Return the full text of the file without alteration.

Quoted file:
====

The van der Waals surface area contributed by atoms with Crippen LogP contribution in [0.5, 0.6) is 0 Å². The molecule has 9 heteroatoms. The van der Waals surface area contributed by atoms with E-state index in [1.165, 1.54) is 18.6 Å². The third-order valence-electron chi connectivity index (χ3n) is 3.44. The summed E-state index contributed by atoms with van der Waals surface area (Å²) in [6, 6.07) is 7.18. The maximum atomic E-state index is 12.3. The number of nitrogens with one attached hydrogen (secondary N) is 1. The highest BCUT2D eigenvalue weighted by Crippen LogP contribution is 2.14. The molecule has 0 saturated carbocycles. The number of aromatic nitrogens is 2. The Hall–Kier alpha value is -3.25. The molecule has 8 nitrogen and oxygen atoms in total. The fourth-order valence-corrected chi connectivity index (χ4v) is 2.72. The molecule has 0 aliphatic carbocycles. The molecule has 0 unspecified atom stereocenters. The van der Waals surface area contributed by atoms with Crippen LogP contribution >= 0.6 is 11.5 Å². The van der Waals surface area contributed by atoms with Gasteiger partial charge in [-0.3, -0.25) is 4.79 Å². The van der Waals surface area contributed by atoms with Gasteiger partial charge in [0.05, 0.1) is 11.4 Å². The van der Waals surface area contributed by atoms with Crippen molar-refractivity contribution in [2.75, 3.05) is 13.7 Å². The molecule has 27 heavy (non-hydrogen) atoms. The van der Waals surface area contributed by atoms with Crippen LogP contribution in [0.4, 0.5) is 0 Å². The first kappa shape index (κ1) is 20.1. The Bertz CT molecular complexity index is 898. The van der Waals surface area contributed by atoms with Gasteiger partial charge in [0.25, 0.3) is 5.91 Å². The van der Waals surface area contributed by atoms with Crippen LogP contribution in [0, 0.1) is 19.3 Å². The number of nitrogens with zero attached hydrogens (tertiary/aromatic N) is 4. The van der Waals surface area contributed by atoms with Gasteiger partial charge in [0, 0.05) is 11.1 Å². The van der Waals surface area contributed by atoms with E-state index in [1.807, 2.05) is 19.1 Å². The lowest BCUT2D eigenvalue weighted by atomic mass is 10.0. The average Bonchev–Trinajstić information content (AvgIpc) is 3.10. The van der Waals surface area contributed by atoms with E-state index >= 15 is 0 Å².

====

The van der Waals surface area contributed by atoms with Crippen LogP contribution in [0.5, 0.6) is 0 Å². The molecule has 9 heteroatoms. The van der Waals surface area contributed by atoms with E-state index in [1.165, 1.54) is 18.6 Å². The third-order valence-electron chi connectivity index (χ3n) is 3.44. The summed E-state index contributed by atoms with van der Waals surface area (Å²) in [6, 6.07) is 7.18. The maximum atomic E-state index is 12.3. The number of nitrogens with one attached hydrogen (secondary N) is 1. The highest BCUT2D eigenvalue weighted by Crippen LogP contribution is 2.14. The molecule has 0 saturated carbocycles. The number of aromatic nitrogens is 2. The Hall–Kier alpha value is -3.25. The molecule has 8 nitrogen and oxygen atoms in total. The fourth-order valence-corrected chi connectivity index (χ4v) is 2.72. The molecule has 0 aliphatic carbocycles. The molecule has 0 unspecified atom stereocenters. The van der Waals surface area contributed by atoms with Crippen LogP contribution >= 0.6 is 11.5 Å². The van der Waals surface area contributed by atoms with Gasteiger partial charge in [-0.3, -0.25) is 4.79 Å². The van der Waals surface area contributed by atoms with Gasteiger partial charge in [0.05, 0.1) is 11.4 Å². The van der Waals surface area contributed by atoms with Crippen molar-refractivity contribution in [2.75, 3.05) is 13.7 Å². The molecule has 27 heavy (non-hydrogen) atoms. The van der Waals surface area contributed by atoms with Crippen LogP contribution in [0.4, 0.5) is 0 Å². The first kappa shape index (κ1) is 20.1. The Bertz CT molecular complexity index is 898. The van der Waals surface area contributed by atoms with Gasteiger partial charge in [0.25, 0.3) is 5.91 Å². The van der Waals surface area contributed by atoms with Crippen LogP contribution in [0, 0.1) is 19.3 Å². The number of nitrogens with zero attached hydrogens (tertiary/aromatic N) is 4. The van der Waals surface area contributed by atoms with Gasteiger partial charge in [0, 0.05) is 11.1 Å². The van der Waals surface area contributed by atoms with E-state index in [1.807, 2.05) is 19.1 Å². The lowest BCUT2D eigenvalue weighted by atomic mass is 10.0. The average Bonchev–Trinajstić information content (AvgIpc) is 3.10. The van der Waals surface area contributed by atoms with E-state index >= 15 is 0 Å².